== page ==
572 F2d 555 Rice v. Commissioner of Internal Revenue
572 F.2d 555
78-1 USTC P 9353
Wilfred C. RICE and Martha J. Rice, Plaintiffs-Appellants,
COMMISSIONER OF INTERNAL REVENUE, Defendant-Appellee.
United States Court of Appeals,
March 22, 1978.
Wilfred C. Rice, Detroit, Mich., for plaintiffs-appellants.
Myron C. Baum, Acting Asst. Atty. Gen., Gilbert E. Andrews, Gary R. Allen, Philip I. Brennan, Tax Div. U. S. Dept. of Justice, Mead Whitaker, Chief Counsel, Internal Revenue Service, Washington, D. C., for defendant-appellee.
BEFORE EDWARDS, ENGEL and MERRITT, Circuit Judges.
Taxpayers appeal from a judgment of the Tax Court dismissing taxpayers' petition for redetermination of deficiency. The Tax Court dismissed on grounds that the petition was mailed one day later under 26 U.S.C. § 6213, which provides:
"Within 90 days . . . after notice of deficiency authorized in § 6212 is mailed . . . the taxpayer may file a petition with the Tax Court for a redetermination of the deficiency." (Emphasis added.)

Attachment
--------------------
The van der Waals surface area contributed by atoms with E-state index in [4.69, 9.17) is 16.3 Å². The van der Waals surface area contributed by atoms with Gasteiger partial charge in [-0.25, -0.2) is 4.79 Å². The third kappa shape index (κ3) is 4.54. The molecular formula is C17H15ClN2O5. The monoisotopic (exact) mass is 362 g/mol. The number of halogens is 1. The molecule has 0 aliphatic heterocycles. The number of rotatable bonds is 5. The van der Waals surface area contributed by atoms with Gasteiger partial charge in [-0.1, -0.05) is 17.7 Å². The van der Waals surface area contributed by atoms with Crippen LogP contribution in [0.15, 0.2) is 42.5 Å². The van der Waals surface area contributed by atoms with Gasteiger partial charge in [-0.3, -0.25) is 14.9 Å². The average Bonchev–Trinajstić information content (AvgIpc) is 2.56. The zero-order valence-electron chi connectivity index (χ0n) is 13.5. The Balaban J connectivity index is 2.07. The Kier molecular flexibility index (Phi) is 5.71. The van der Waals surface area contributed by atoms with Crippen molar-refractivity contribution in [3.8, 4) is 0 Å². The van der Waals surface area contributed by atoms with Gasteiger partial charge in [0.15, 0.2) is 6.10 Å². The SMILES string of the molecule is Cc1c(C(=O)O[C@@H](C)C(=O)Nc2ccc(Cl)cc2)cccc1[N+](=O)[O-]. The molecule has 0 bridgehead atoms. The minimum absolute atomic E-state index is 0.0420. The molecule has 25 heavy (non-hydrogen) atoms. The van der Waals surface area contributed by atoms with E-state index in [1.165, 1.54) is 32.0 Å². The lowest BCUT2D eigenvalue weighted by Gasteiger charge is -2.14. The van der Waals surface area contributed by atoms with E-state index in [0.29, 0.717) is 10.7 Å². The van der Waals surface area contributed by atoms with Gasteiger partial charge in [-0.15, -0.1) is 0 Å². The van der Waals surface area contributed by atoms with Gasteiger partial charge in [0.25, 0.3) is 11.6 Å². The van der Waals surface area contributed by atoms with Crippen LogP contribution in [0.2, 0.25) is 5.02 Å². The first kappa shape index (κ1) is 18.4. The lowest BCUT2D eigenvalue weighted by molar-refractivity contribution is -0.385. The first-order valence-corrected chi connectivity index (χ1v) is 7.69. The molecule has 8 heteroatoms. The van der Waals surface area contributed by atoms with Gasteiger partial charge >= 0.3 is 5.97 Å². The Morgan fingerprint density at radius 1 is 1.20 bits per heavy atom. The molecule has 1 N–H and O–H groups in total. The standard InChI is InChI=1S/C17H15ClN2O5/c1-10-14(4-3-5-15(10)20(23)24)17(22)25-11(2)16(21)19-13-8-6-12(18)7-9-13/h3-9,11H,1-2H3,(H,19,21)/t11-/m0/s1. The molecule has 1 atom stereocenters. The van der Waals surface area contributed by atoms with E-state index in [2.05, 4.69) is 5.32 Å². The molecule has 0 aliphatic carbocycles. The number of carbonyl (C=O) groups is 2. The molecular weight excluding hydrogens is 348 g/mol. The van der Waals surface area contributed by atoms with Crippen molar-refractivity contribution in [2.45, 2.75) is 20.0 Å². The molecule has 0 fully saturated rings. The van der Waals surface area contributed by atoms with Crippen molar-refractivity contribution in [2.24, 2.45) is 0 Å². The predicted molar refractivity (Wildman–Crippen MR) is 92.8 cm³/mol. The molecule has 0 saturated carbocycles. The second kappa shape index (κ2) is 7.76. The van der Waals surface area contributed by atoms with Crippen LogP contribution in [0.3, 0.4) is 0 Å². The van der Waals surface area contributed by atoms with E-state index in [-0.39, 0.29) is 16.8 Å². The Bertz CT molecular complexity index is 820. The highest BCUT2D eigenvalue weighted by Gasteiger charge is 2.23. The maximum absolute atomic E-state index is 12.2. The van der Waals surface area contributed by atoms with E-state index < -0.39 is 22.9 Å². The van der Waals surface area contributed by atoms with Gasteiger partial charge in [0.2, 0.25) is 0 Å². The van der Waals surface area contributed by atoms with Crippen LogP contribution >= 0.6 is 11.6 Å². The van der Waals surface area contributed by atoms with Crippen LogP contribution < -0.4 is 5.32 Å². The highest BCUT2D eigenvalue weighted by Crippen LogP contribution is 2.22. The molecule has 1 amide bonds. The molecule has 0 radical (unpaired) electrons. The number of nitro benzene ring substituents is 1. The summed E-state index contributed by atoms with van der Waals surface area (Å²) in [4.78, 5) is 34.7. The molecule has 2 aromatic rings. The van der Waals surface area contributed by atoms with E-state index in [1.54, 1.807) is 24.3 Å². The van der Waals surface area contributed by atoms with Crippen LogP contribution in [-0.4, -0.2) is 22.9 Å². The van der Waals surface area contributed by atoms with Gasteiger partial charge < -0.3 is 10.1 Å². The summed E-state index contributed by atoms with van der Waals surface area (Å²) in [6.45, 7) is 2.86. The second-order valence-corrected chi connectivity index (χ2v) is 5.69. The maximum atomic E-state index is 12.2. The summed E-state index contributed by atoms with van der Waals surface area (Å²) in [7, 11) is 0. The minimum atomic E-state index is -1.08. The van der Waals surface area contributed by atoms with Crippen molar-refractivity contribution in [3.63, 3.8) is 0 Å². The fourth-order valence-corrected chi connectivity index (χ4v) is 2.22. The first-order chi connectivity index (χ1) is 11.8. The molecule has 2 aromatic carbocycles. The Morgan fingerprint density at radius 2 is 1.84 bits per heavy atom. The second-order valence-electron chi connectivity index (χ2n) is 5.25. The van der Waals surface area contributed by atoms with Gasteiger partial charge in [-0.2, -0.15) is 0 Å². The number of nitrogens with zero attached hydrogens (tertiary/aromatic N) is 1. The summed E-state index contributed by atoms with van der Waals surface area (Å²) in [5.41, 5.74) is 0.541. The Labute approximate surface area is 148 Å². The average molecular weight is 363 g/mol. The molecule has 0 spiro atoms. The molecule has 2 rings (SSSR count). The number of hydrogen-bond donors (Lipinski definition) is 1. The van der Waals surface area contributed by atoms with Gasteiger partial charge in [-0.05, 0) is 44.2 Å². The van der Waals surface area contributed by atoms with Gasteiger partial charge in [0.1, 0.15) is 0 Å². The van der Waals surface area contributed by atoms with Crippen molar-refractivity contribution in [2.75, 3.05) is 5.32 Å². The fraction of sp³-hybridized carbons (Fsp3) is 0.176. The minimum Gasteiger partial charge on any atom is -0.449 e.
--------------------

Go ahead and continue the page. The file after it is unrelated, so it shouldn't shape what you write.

The notice of deficiency to taxpayers was dated and mailed on April 30, 1976, and taxpayers' petition for redetermination of deficiency was mailed on July 30, 1976, one day late under the statute. Therefore, the Tax Court ruled that it was without jurisdiction to redetermine the deficiency and we affirm. See Gradsky v. Commissioner of Internal Revenue, 218 F.2d 703 (6th Cir. 1954); DiViaio v. Commissioner of Internal Revenue, 176 U.S.App.D.C. 229, 232, 539 F.2d 231, 234 (1976). While the strict application of the 90-day rule may appear harsh on the surface, we should point out that taxpayers had an alternate means of challenging the Commissioner's determination by paying the assessment and then suing for refund in the appropriate district court under 26 U.S.C. § 7422.
While we understand taxpayers' argument that the best evidence of the date of mailing of the notice of deficiency would be the postmarked letter, that evidence, if it still exists, is solely within the control and possession of taxpayers and is not part of the record. The Commissioner has offered the next best evidence of mailing, namely, two receipts for certified mail bearing the date April 30, 1976.
On the basis of our review of the briefs and the record on appeal we therefore find that the issue below is unsubstantial and does not require oral argument. Rule 9, Rules of the United States Court of Appeals for the Sixth Circuit. Accordingly, it is ordered that the judgment of the Tax Court is hereby affirmed.